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Congressional Medal of Honor Recipients: Austin McKenzie - Jamaican/Cuban; Major Victor Terrelonge - Jamaican

As we gear up for the release of the much anticipated movie about the Tuskegee Airmen, Red Tails, we can't forget that the history of the Tuskegee Airmen includes men of Caribbean heritage. There were Tuskegee Airmen from Barbados, Jamaica, the Bahamas, and other Caribbean islands.

(Pictured: Congressional Medal of Honor Recipients: Austin McKenzie - Jamaican/Cuban; Major Victor Terrelonge - Jamaican - Photo from http://www.199armytour.com/)

Many have passed away, but as Caribbean Americans we should remember, and teach our children, that much of American and African American history is our history too. Since so many of the Tuskegee Airmen have passed away, and to our kids, it is ancient history (my youth is officially "back in the day" according to my children, and every time I talk about a historical figure, they immediately ask if they are dead yet), when you take them to see Red Tails, if it is age appropriate for your children, let them know that the present day actors in the movie also have Caribbean heritage.  Cuba Gooding, Jr's grandfather is from Barbados, Tristan Wilds' mother is from the Dominican Republic, and Andre Royo is Cuban.

Red Tails opens on January 20th, and has several African American and West Indian members of the cast, and crew.  African American and Caribbean American children and families will definitely be able to connect with this part of American history.

I was going to support the movie and go see it anyway, but now I have a new reason to feel connected to it.

Here are a few quick facts about some of the men of Caribbean descent who served as Tuskegee Airmen.

Cuba Gooding, Jr's grandfather is from Barbados, Tristan Wilds' mother is from the Dominican Republic, and Andre Royo is Cuban American

(photo still from Lucasfilm)

Dr. Albert Forsythe: b. 1897- d. 1986

In 1933, Dr. Forsythe and C. Alfred Anderson became the first black pilots to complete a cross-country flight, traveling from Bader Field in Atlantic City, N.J., to Los Angeles.

The flight, along with trips to Montreal and the Caribbean in 1934, was made in an attempt to break down the color barrier in aviation. At that time, the only place that would train blacks to fly was a school in Phildelphia, Dr. Forsythe recalled in a 1984 interview.

Dr. Forsythe stopped flying in 1935 to carry on his medical practice in Atlantic City and, later, in Newark. He retired in 1977.

He was born in Nassau, the Bahamas, and came to the United States in 1912 to study architecture at Tuskegee Institute. He earned his M.D. at McGill University Medical School in Montreal. (Source: NY Times)

Read more about Dr. Albert Forsythe here... Caribbean Role Models for Our Children: Dr. Albert E. Forsyth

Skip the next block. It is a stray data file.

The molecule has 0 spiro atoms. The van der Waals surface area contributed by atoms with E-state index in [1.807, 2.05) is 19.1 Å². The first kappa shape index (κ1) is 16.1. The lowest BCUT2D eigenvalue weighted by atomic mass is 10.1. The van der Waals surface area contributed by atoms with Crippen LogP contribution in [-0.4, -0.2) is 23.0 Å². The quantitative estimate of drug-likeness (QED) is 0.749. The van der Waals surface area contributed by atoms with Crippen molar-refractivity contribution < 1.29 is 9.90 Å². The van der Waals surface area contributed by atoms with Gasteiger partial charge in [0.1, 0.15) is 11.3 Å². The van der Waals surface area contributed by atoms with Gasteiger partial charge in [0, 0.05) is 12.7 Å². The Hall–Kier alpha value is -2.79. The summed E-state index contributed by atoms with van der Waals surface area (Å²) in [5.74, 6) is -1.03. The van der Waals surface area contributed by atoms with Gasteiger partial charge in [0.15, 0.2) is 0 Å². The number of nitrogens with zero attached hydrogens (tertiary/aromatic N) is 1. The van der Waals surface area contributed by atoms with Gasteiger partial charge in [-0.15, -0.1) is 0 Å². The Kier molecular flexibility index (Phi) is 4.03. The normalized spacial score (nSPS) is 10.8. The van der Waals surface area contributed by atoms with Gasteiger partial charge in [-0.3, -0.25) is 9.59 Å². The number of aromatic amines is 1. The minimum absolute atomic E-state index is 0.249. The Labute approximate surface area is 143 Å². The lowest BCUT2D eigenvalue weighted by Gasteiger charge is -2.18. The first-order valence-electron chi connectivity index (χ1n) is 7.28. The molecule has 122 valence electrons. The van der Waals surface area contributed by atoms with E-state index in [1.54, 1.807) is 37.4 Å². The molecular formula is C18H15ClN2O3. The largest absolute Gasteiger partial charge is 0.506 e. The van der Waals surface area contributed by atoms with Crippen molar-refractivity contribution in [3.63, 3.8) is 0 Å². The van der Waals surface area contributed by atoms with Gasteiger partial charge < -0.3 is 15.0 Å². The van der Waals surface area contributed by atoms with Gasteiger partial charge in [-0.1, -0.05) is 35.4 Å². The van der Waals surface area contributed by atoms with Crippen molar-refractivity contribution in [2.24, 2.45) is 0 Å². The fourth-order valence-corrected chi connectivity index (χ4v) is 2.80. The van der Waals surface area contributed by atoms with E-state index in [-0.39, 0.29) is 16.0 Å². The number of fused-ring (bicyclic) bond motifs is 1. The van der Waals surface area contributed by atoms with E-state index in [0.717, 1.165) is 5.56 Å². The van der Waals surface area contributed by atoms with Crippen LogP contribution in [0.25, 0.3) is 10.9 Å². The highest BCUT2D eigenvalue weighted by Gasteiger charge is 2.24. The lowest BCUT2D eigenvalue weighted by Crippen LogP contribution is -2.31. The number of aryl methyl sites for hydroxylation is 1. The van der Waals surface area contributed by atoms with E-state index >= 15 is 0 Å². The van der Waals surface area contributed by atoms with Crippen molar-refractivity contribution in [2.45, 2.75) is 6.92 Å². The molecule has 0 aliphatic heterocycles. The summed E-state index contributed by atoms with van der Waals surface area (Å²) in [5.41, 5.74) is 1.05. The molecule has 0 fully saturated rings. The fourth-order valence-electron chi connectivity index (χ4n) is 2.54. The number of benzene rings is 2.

Lt. Colonel Charles W. Dryden (USAF-Retired): b. 1920 - d. 2008

Memoirs of a Tuskeegee Airman - Charles DrydenCharles Walter Dryden was born on September 16, 1920 to Jamaican parents Charles Levy Dryden and Violet Buckley Dryden. Dryden recalls in his book, A-Train: Memoirs of a Tuskegee Airman, how at two years of age, he would call call out, “Air’pwane! Airpwane! and tearing paper into bits and throwing them into the air to tell the world he wanted to fly airplanes.” After many setbacks and tribulations, he did fly airplanes, living out his dream. Then he lived to write about living out that dream, and later, with a renaissance of his career, enjoyed the celebrity his stellar career afforded him.

Following graduation from NYC’s Peter Stuyvesant High School, he earned a BA in Political Science from Hofstra University and later earned a MA in Public Law and Government from Columbia University. In August, 1941 he was selected for Aviation Cadet Training at the Tuskegee Army Flying School in Alabama. He was commissioned as a 2nd Lt on April 29, 1942 in a class of only three graduates. His was the second class of black pilots to graduate in the history of the U.S. Army Air Corps. He served in the famed 99th Pursuit Squadron, later the 332 Fighter Group, which served in North Africa, Sicily and Italy during World War II. The Tuskegee Airmen broke the Army’s ban against black pilots serving in aviation units and established an outstanding record of performance in bomber escort cover and combat during World War II. On June 9, 1943, then Lt. Dryden in his P-40 nicknamed “A-Train” led a fight of six pilots engaging enemy fighter aircraft in aerial combat over Pantelleria, Sicily. It was the first time in aviation history black pilots of the U.S. Army Air Corp engaged in combat. Dryden’s career covered 22 years and also included combat missions in Korea, duty assignments in Japan, Germany and ten different bases in the United States. He also served as an Air Science professor at Howard University and retired in 1962 as a Command pilot with 4,000 hours flying time.

He was on the board of directors of the Georgia Aviation Hall of Fame, a member of the Atlanta Metro Lions Club, and Quality Living Services, the Atlanta Chapter-Tuskegee Airmen, Inc.. He helped found the Atlanta chapter in 1978, served as president, and twice as vice and national convention chairman in 1980 and 1995. He was inducted into the Honorable Orders of the Daedalians, the Kentucky Colonels and the Palmetto Gentlemen of South Carolina, the Georgia Aviation Hall of Fame. In March 2007, President Bush conferred the Congressional Gold Medal on Lt. Col. Dryden and all Tuskegee Airmen. He was often a speaker to youth and college students encouraging them to seek careers in military and civilian aviation.

He was eulogized the Reverend Andrew Young, former Mayor of Atlanta and former U.S. Ambassador to the United Nations. Colonel Dryden and his bride of 32 years, Marynal Morgan Dryden, never stopped living life to the fullest.

(Press Release from FirstClass Inc.)